It is time for the United States to leave Iraq, without any more delay than the Pentagon needs to organize an orderly exit.Wasn't I pleased to read the editorial of the New York Times 'The Road Home' calling for bringing the troops home now - no more point for them to be in Iraq. I count this as an unexpected birthday gift to myself. My birthday was yesterday. Thank you NY Times and it's about time! After all the President did say in 2005, that it was going to be a 'long war' and the next President was going to have to figure out what to do about Iraq. Why did it take you till 2007 to 'hear' and believe what he said. This isn't exactly new news, and how many lives were lost between the time the President said those words and you are getting around to expressing the same conclusion as an editorial piece. Still a thank you New York Times is in order.
It is frighteningly clear that Mr. Bush’s plan is to stay the course as long as he is president and dump the mess on his successor. New York Times Editorial, July 8, 2007
In the words of the New York Times editors;
The Road Home
It is time for the United States to leave Iraq, without any more delay than the Pentagon needs to organize an orderly exit.
Like many Americans, we have put off that conclusion, waiting for a sign that President Bush was seriously trying to dig the United States out of the disaster he created by invading Iraq without sufficient cause, in the face of global opposition, and without a plan to stabilize the country afterward.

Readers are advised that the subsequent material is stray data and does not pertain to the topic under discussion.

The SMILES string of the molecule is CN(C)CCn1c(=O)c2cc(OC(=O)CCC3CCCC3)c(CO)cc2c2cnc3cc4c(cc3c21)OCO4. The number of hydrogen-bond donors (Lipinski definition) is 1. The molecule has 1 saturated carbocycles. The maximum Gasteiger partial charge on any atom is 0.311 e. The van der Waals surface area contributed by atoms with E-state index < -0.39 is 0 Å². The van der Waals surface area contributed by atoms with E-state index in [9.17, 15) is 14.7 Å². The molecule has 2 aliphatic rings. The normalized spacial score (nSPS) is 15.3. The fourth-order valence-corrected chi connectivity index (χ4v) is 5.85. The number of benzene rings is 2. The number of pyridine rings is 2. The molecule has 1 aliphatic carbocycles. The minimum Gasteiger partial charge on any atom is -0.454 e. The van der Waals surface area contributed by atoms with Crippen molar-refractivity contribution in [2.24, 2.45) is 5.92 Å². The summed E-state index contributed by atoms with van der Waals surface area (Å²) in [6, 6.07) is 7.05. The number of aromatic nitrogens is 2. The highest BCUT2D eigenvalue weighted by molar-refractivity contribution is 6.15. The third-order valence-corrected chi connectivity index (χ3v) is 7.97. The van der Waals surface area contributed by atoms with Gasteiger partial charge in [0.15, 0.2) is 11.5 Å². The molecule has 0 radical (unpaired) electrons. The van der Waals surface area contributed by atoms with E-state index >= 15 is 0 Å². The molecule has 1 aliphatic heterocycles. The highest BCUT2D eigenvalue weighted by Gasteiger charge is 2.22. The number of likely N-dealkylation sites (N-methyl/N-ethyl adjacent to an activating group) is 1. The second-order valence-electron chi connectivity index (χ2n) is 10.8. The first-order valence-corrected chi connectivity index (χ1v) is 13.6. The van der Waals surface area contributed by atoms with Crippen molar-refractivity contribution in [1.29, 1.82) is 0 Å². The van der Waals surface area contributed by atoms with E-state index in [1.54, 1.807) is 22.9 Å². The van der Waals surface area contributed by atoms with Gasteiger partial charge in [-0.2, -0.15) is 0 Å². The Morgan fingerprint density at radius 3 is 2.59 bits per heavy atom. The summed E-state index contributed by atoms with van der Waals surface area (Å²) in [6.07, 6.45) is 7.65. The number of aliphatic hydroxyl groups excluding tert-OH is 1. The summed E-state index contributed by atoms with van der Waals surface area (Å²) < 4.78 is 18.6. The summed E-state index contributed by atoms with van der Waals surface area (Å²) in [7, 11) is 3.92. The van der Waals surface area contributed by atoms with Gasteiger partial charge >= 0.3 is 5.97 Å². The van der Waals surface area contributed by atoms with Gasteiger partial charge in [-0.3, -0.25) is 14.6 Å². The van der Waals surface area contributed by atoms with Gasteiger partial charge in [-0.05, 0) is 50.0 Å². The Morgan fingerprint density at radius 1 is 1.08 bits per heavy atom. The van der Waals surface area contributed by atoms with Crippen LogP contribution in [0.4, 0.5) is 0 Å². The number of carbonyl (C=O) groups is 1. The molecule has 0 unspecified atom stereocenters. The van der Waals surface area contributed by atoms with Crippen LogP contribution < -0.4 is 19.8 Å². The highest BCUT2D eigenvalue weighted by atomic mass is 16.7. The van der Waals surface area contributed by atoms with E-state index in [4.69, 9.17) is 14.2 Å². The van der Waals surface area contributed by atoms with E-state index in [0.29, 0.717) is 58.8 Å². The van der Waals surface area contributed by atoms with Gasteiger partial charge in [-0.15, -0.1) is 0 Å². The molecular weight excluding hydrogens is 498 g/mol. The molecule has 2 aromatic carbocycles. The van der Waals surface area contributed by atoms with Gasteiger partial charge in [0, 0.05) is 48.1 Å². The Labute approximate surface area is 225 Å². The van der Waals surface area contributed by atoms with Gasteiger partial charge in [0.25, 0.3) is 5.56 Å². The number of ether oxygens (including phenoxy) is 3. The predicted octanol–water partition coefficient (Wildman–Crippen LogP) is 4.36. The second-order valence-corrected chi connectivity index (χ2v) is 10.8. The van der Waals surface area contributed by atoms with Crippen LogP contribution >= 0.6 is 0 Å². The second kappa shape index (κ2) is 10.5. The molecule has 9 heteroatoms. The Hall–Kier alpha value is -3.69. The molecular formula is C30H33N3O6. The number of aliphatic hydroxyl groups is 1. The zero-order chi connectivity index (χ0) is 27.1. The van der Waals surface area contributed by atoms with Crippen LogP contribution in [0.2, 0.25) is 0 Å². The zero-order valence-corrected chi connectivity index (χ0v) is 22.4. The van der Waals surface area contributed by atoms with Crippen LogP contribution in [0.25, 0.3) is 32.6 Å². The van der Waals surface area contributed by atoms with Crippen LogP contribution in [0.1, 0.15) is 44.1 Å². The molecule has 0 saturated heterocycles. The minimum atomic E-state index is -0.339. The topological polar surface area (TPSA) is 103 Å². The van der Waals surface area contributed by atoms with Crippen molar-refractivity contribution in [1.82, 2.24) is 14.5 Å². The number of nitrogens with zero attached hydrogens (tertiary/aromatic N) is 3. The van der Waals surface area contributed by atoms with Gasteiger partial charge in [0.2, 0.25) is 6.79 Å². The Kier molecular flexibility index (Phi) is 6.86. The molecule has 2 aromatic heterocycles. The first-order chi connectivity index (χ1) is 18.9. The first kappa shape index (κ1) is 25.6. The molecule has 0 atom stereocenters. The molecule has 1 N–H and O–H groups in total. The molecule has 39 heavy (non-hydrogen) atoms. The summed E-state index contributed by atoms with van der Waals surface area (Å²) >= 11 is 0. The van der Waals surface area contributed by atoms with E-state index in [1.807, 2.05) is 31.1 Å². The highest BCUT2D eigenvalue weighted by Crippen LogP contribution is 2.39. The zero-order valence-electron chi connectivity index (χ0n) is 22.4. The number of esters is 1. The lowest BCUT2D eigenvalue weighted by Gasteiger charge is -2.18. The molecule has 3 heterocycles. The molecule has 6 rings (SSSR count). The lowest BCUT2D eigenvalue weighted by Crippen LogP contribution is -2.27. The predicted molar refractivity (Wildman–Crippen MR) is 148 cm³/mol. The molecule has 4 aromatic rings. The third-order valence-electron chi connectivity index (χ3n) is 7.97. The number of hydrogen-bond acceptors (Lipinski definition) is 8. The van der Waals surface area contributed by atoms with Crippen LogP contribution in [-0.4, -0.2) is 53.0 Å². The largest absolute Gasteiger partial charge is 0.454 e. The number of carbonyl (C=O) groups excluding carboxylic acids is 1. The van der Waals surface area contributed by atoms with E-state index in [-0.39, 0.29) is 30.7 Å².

At first, we believed that after destroying Iraq’s government, army, police and economic structures, the United States was obliged to try to accomplish some of the goals Mr. Bush claimed to be pursuing, chiefly building a stable, unified Iraq. When it became clear that the president had neither the vision nor the means to do that, we argued against setting a withdrawal date while there was still some chance to mitigate the chaos that would most likely follow.
While Mr. Bush scorns deadlines, he kept promising breakthroughs — after elections, after a constitution, after sending in thousands more troops. But those milestones came and went without any progress toward a stable, democratic Iraq or a path for withdrawal. It is frighteningly clear that Mr. Bush’s plan is to stay the course as long as he is president and dump the mess on his successor. Whatever his cause was, it is lost.
The political leaders Washington has backed are incapable of putting national interests ahead of sectarian score settling. The security forces Washington has trained behave more like partisan militias. Additional military forces poured into the Baghdad region have failed to change anything.
Continuing to sacrifice the lives and limbs of American soldiers is wrong. The war is sapping the strength of the nation’s alliances and its military forces. It is a dangerous diversion from the life-and-death struggle against terrorists. It is an increasing burden on American taxpayers, and it is a betrayal of a world that needs the wise application of American power and principles.
A majority of Americans reached these conclusions months ago. Even in politically polarized Washington, positions on the war no longer divide entirely on party lines. When Congress returns this week, extricating American troops from the war should be at the top of its agenda.